City residents to see slight tax-bill uptick

Though the property tax rate for the City of Port St. Lucie has been trimmed – by what amounts to a dime per $1,000 of tax assessed home value – residents can still expect to see their tax bill increase. That’s due to an average increase in property values in the city of about 11 percent.

The Port St. Lucie City Council on Monday night approved the recommended millage rate (also known as the property tax rate) of 6.3 mills – or $6.30 per $1,000 of assessed value. What that means for the city is $1 million less being collected, according to Budget Director Jeff Snyder.

Snyder explained that, though the city was trimming the millage rate, it still is about 6 percent more than the “roll-back” rate – the rate at which the city would have collected the same amount in taxes given the increase in property values.

The $410.5 million budget calls for a net increase in city staff of about 11 positions. Originally, the city planned to hire to 12, but shifting staff allowed the city to get by with one less paralegal.

Utility Services will see four new hires to accommodate “pretty explosive growth,” Snyder said.

The Police Department, too, will get two new traffic officers and a Police Athletic League director, which is a civilian post.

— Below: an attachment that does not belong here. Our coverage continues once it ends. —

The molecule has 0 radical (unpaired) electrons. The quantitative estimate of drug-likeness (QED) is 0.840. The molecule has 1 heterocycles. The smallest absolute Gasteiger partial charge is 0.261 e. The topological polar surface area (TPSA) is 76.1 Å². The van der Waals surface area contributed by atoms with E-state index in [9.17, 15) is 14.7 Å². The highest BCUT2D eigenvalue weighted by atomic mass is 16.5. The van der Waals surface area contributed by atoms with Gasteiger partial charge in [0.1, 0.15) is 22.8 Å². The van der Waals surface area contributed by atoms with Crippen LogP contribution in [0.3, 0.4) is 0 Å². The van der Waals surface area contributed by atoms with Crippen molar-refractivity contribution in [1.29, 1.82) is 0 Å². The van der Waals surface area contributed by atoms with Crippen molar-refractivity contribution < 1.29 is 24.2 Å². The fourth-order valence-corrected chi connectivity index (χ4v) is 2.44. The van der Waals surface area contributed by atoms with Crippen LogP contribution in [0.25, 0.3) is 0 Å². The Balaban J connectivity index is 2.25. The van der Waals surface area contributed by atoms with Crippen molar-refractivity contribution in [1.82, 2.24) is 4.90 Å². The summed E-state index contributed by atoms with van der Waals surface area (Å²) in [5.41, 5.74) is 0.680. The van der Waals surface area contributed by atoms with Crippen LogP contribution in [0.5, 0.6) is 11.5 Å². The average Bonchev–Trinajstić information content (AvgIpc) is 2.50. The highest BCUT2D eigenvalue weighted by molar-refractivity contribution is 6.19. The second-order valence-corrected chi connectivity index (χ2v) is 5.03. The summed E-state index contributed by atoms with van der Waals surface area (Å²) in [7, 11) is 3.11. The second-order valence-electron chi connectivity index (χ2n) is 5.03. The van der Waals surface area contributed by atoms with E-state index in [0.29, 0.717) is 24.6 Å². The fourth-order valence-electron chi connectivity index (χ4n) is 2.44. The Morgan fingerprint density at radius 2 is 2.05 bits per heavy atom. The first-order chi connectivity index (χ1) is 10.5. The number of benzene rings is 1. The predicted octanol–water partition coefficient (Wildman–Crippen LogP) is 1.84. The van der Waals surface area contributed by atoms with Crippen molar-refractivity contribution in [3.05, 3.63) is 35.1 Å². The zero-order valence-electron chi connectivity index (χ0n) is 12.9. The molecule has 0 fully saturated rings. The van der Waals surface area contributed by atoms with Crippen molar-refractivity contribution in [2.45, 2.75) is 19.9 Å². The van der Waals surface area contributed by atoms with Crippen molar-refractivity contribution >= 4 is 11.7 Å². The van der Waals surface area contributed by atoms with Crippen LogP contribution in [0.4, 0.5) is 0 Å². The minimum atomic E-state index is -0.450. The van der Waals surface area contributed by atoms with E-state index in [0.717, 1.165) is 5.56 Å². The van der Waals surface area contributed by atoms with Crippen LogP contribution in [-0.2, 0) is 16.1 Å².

The Building Department will get several new staffers, among which will be an inspector, plans examiners and a permit specialist.

Mayor Gregory Oravec made a point of how much of residents’ tax bills are under the city’s control.

“We’re just a piece of it,” he said. Homeowners pay taxes to the School District, the county and other governmental agencies – not just to the city.

Snyder concurred, noting that Port St. Lucie’s portion of the tax bill is approximately 25 percent.

Neither the tax rate nor the city’s proposed budget take into account the potential outcomes of the half-cent sales tax referendum on the November ballot and Amendment 1 – the homestead exemption expansion.

City Manager Russ Blackburn said in June that the budget assumes Homestead does not pass.

However, if voters statewide approve it, he estimates the city would collect an estimated $4 million less in revenue.

And, if the half-cent sales tax initiative does not pass, the city would retool its capital improvement plan, which governs various projects such as sidewalks, road resurfacing and the like.

The council Monday unanimously approved the recommended tax rate and budget. The second and final vote is scheduled for Sept. 24 in the Council Chambers at 7 p.m.

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